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Military pulls support for Air Show

Budget cuts cancel military air performances and ground displays.


For the first time in the four-decade history of the Vectren Dayton Air Show, the military won’t provide support for the June 22-23 event, which means no Air Force or Navy fighter demonstrations or modern military aircraft displays, a top air show official said.

The cancellation is part of the fallout from the budget cutbacks known as sequestration.

“As far as military aircraft equipment that people are used to seeing in the past, that is not going to happen as of now,” Air Show General Manager Brenda Kerfoot said Wednesday. “That is unprecedented. I don’t think the show has ever gone through a year like that.”

Despite the military’s pullback, the air show will offer free admission to active-duty service members for the second time in the event’s 39-year history, Kerfoot said.

“The whole sequester program has been a bit demoralizing to some people and we felt while the show typically has a lot of military support and that doesn’t happen this year, we still wanted to show our support,” she said.

The Air Force Thunderbirds, a F-16 jet team that was set to perform, canceled the team’s summer season because of budget cuts. Solo jet performances, such as the F-15 or F-18 fighter demonstrations, were a common sight in past years, too.

Active U.S. military aircraft parked on the ground for spectators to explore won’t happen this time, either, she said, but other aircraft displays will be shown.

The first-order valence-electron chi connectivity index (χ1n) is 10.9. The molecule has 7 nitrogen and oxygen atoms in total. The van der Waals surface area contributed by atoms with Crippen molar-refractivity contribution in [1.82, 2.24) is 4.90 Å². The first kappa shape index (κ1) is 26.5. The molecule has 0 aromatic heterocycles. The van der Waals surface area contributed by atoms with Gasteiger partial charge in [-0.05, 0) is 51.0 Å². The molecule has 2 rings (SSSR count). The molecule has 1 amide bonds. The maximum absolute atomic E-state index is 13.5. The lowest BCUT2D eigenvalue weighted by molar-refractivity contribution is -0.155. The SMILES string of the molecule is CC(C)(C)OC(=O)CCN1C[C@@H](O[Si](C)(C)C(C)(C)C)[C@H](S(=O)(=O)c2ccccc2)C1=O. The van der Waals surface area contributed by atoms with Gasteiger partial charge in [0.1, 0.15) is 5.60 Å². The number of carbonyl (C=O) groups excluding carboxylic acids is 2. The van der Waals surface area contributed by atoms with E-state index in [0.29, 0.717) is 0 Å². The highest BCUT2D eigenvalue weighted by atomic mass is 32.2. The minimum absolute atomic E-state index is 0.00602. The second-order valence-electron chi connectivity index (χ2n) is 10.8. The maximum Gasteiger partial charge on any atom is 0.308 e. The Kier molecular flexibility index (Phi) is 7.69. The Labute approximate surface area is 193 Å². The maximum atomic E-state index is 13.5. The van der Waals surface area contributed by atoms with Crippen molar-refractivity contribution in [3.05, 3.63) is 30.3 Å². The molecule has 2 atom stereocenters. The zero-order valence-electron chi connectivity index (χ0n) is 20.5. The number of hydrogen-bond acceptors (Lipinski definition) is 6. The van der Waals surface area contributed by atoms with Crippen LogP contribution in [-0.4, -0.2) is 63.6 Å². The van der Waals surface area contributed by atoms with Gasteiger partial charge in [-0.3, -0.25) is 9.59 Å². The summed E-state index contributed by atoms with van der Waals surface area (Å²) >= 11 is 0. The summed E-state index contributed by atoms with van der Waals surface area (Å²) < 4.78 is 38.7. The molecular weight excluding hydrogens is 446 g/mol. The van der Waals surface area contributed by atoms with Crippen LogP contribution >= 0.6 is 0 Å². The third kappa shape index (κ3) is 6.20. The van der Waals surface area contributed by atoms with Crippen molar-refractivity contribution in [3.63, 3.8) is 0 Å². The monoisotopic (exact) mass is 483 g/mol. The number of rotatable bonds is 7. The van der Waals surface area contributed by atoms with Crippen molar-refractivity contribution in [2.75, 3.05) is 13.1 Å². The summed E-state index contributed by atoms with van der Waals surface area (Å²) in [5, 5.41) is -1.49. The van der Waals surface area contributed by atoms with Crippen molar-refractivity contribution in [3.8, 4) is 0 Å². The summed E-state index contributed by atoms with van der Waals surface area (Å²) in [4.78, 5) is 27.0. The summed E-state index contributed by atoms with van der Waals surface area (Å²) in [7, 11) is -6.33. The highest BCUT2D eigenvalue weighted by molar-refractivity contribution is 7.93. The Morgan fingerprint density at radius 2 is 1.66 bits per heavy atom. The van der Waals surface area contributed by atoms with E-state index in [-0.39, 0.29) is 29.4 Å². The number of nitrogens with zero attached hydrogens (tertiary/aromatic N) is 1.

Wright-Patterson Air Force Base has had up to 300 personnel support ground operations to pump fuel into military planes to provide extra lighting, and numerous other duties in past air show weeks, Kerfoot said.

“None of that was available this year,” she said. The air show will rely on airport fixed base operators and rent equipment instead, she said.

Show organizers are expecting a 30 percent attendance decline from the typical 70,000 spectators that turn out when the Thunderbirds or the Navy’s Blue Angels rocket through the skies, Kerfoot said. The show will still offer more than a dozen “blockbuster, award-winning” civilian performers, she said.

More than 60 air shows across the nation, or one out of every five, have canceled this season, according to John Cudahy, president of the International Council of Air Shows, Inc., in Leesburg, Va.

“We expect that number to be closer to 100 before the season finishes,” or one-third of air shows, he wrote in an email Wednesday.

The Vectren Dayton Air Show will highlight the AeroShell Formation Acrobatic team, a MiG-17 demonstration and the flight of the world’s last flying World War II era B-29, “Fifi.”

The air show recently canceled a “Great Wall of Fire” re-enactment of the Aug. 6, 1945, bombing of Hiroshima, Japan because of an outcry and online petition drive objecting to “glamorizing” destruction.



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